After just 7 days in private beta, we've already got 234 users who have asked 113 questions and written 327 answers. We're off to a good start, and it's time to unleash this baby on the public and see if it flies. (Sorry; mixed metaphor.)
Tell all your friends, blog about it, tweet about it, and write the URL (http://gis.stackexchange.com) in chalk on the sidewalk in front of your neighbor's house. Or paint. No, never mind, better use chalk.
Most importantly, go to the site now and start earning reputation and badges! We'll see you there! Right now!
All the best,
The Stack Exchange Team
Thursday, July 29, 2010
Monday, June 28, 2010
Just got a used N97 that I’ve been trying to setup for Exchange mail. Is fairly easy, except for one thing – if it’s used and already has an Exchange E-mail profile, you must delete the old one first. You cannot just change the credentials – you have to create a new profile from scratch J
Oh – and don’t let AT&T give you some BS about needing a 2GB DataPro plan, with Exchange option – the 200 MB plan works just fine. Really, they ARE just a big, dumb pipe :)
Love the free GPS navigation, with on-board maps from Ovi/Nokia/Gate7. More to come on that hopefully soon…
Friday, April 2, 2010
#Where 2.0 - Day 2: Good Ideas but Lots of Questions: "Where 2.0 Day 2 (or Day 1 given that the plenaries were held on Wednesday March 31) offered up great ideas and lots of questions:Should "government be a platform" to support the development of applications that allows citizens better acce...Read more"
Sunday, March 14, 2010
Now, of course the directions are beta - what elese whould you expect from Google?! There is already some belly-aching already around the route quality I understand. So I decided to take a quick look at the routing quality myself, based my own personal experience...
In Chicago, I commuted about twice a week into the Loop: a quick look at Google's suggestions found them accurate for the most part. For the lakeshore route, I saw a couple of issues though:
1) their data was missing a connector at Buena and Lakeshore - without it, Google directs you 2 blocks north and out of your way to get on the trail
2) On the other hand, they do show a connection in the loop that I was unaware of: in the directions below, they show running the riverside walkway, which I never tried - (my concern there is how to get up from the river walk, to the surface streets)
For the quicker route down halstead-lincoln-wells, their directions were accurate, but I question the route time: 36 minutes. I think that's a bit on the fast side: I would give yourself 45 minutes, more if there's a headwind (wind, in Chicago?!)
Finally, I was pleasantly surprised by a routing suggestion at our new location in Reston. Now I am well aware of the OD bike trail that I've used to get to the office, but the connection getting onto the trail has been tricky. Google maps suggested a connection, highlighted below, that I never knew existed. (instead, I'd been off-roading it at Town Center Parkway, which has almost ended in mud-splattered disaster once or twice...)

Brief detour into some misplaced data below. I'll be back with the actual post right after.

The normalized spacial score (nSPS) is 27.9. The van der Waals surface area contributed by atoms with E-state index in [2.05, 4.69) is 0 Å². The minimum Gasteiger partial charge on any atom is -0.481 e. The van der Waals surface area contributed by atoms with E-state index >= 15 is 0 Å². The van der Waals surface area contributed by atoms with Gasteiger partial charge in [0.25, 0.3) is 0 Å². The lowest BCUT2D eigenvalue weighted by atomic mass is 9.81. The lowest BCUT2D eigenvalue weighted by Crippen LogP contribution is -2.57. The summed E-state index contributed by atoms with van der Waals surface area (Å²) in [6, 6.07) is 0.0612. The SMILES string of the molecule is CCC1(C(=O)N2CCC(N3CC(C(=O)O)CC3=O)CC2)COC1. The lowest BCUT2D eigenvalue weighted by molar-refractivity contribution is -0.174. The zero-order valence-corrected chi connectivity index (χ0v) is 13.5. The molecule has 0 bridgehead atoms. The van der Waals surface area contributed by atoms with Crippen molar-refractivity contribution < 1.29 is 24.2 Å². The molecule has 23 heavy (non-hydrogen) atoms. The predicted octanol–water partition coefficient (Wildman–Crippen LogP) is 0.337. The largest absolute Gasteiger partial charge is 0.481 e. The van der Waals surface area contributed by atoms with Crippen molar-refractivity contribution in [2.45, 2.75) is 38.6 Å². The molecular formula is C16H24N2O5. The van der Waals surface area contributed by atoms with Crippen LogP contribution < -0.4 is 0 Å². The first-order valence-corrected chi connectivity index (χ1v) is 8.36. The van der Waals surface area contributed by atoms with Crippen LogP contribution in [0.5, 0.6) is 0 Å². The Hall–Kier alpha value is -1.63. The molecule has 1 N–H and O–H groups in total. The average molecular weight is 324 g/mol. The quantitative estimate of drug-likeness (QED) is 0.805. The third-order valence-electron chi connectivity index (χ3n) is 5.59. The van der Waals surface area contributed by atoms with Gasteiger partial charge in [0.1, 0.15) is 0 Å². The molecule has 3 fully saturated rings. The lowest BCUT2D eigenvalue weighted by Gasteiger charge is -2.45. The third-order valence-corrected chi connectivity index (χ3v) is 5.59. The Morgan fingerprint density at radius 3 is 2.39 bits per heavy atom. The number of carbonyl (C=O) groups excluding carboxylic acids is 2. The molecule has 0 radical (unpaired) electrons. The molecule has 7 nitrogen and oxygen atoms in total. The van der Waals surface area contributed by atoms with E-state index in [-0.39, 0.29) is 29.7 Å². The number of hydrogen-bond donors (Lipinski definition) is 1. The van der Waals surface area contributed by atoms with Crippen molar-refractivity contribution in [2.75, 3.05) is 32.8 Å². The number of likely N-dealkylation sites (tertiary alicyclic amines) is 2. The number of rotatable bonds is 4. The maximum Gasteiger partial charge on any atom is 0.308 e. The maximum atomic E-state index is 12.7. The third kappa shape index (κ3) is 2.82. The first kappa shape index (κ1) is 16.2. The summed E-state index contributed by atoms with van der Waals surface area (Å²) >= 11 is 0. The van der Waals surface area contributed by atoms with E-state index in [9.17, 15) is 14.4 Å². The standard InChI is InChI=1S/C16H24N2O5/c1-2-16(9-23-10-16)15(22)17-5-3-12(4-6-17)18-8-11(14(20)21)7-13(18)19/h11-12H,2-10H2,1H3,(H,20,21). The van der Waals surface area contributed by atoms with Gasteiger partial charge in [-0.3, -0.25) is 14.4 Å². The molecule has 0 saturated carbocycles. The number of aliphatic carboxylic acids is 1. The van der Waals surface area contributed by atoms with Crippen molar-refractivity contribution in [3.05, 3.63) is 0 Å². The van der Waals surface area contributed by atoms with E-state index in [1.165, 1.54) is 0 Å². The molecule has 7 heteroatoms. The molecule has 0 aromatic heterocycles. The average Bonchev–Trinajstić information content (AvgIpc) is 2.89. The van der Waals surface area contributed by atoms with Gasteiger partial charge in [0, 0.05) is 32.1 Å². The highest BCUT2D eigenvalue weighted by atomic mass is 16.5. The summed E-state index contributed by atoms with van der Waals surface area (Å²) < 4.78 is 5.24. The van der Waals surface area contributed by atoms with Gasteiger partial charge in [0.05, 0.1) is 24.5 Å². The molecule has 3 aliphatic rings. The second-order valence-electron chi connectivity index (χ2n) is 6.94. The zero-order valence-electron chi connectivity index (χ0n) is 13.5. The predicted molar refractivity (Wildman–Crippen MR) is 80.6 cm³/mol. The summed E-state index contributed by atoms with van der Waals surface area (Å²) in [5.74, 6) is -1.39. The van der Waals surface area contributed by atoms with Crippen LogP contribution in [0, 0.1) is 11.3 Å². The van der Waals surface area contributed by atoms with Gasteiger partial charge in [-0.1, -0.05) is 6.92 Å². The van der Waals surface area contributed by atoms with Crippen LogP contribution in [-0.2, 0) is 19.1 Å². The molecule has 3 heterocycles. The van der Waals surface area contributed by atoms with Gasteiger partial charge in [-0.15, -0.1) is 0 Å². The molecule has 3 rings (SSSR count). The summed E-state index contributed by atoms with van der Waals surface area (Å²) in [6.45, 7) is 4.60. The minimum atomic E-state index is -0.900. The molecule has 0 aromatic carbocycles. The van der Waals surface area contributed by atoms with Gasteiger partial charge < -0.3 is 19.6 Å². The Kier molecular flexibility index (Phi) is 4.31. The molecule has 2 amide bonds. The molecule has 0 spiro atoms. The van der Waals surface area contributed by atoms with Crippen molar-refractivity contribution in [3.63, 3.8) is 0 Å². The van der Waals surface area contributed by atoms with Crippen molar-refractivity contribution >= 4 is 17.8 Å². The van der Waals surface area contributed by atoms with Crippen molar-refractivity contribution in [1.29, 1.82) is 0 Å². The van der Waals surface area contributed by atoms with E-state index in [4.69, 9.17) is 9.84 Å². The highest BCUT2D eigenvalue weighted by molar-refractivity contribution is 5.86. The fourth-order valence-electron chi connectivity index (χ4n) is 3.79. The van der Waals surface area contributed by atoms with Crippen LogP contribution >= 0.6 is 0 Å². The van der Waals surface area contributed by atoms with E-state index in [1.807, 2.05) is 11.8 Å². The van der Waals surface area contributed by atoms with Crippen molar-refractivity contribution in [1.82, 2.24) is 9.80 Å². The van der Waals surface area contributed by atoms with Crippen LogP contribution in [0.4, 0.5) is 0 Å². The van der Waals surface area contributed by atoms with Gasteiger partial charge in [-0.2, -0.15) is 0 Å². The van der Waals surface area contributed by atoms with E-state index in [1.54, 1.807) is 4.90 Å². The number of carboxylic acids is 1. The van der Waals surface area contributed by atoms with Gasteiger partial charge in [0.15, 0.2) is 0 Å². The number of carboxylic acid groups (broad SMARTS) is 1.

So - a good start, Google. Compared to Ride The City, it is easier to use and faster on the map rendering. Directions however are a wash: some positive, some negative. It's all about the data, right?!
What is the holy grail?? Turn-by-turn GPS navigation for bikes. If you think about it, with online bike directions, we're basically at the MapQuest stage from a decade ago. We're really not going to get where we want until you get that sweet little nav voice telling you "in 100 feet, steer your bike right onto the lakeshore trail"
Sunday, January 31, 2010
Photoshop Elements 8 was on the other hand a huge disappointment - slow, and unstable on my 64 bit Windows 7 OS.
Workflow-wise, I'm not quite there yet, but learning and it's looking good so far.
Friday, January 8, 2010
I've been using waze.com - a freeware turn-by-turn navigation app for smartphones. The company is based out of Israel I believe, where they appear to have a significant market share there.
The unique concept I think waze brings to the table is the nature of the street data: crowd-sourced.
Here's the skinny: I like the app. For the most part, because it's fast and easy to use. In about 15 seconds, while I'm walking out the door, I can program in my destination and hit 'go.' I challenge most PND users to do the same. The biggest reason it's fast: google search. I know i need to go to a UPS store? Hit 'search-google local search-"ups" and you're done.
It's not mission-critical worthy, yet: the street data is suspect at times, and there's an annoying habit to give guidance directions (turn) when the map on the screen obviously wants you to keep going straight. That, and it is a bit unstable on my Nokia N82 means it's not ready for all of your nav needs. However, its a good quick and dirty solution for the most part.
Did I mention the price? No - because there's not one :)
Here's a review - not many of them out there, it seems. I should do one!